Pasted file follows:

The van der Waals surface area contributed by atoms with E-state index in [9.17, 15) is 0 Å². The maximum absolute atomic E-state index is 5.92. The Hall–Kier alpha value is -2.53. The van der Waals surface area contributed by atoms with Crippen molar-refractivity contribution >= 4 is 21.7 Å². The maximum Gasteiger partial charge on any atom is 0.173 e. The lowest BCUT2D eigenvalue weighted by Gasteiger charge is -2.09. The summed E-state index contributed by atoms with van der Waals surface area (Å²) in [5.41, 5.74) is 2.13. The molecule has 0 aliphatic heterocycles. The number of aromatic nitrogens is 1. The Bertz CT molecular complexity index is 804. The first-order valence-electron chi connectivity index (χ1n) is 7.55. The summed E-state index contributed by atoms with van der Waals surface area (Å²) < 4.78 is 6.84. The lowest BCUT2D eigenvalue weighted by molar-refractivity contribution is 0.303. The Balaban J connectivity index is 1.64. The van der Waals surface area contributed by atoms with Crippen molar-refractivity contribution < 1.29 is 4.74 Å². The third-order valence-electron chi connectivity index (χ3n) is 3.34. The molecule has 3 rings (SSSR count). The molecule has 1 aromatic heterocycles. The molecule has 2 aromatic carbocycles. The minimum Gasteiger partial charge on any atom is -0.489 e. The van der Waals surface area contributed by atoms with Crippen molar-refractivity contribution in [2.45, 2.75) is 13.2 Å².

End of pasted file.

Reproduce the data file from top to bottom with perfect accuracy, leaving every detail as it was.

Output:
The van der Waals surface area contributed by atoms with E-state index in [9.17, 15) is 0 Å². The maximum absolute atomic E-state index is 5.92. The Hall–Kier alpha value is -2.53. The van der Waals surface area contributed by atoms with Crippen molar-refractivity contribution >= 4 is 21.7 Å². The maximum Gasteiger partial charge on any atom is 0.173 e. The lowest BCUT2D eigenvalue weighted by Gasteiger charge is -2.09. The summed E-state index contributed by atoms with van der Waals surface area (Å²) in [5.41, 5.74) is 2.13. The molecule has 0 aliphatic heterocycles. The number of aromatic nitrogens is 1. The Bertz CT molecular complexity index is 804. The first-order valence-electron chi connectivity index (χ1n) is 7.55. The summed E-state index contributed by atoms with van der Waals surface area (Å²) < 4.78 is 6.84. The lowest BCUT2D eigenvalue weighted by molar-refractivity contribution is 0.303. The Balaban J connectivity index is 1.64. The van der Waals surface area contributed by atoms with Crippen molar-refractivity contribution < 1.29 is 4.74 Å². The third-order valence-electron chi connectivity index (χ3n) is 3.34. The molecule has 3 rings (SSSR count). The molecule has 1 aromatic heterocycles. The molecule has 2 aromatic carbocycles. The minimum Gasteiger partial charge on any atom is -0.489 e. The van der Waals surface area contributed by atoms with Crippen molar-refractivity contribution in [2.45, 2.75) is 13.2 Å².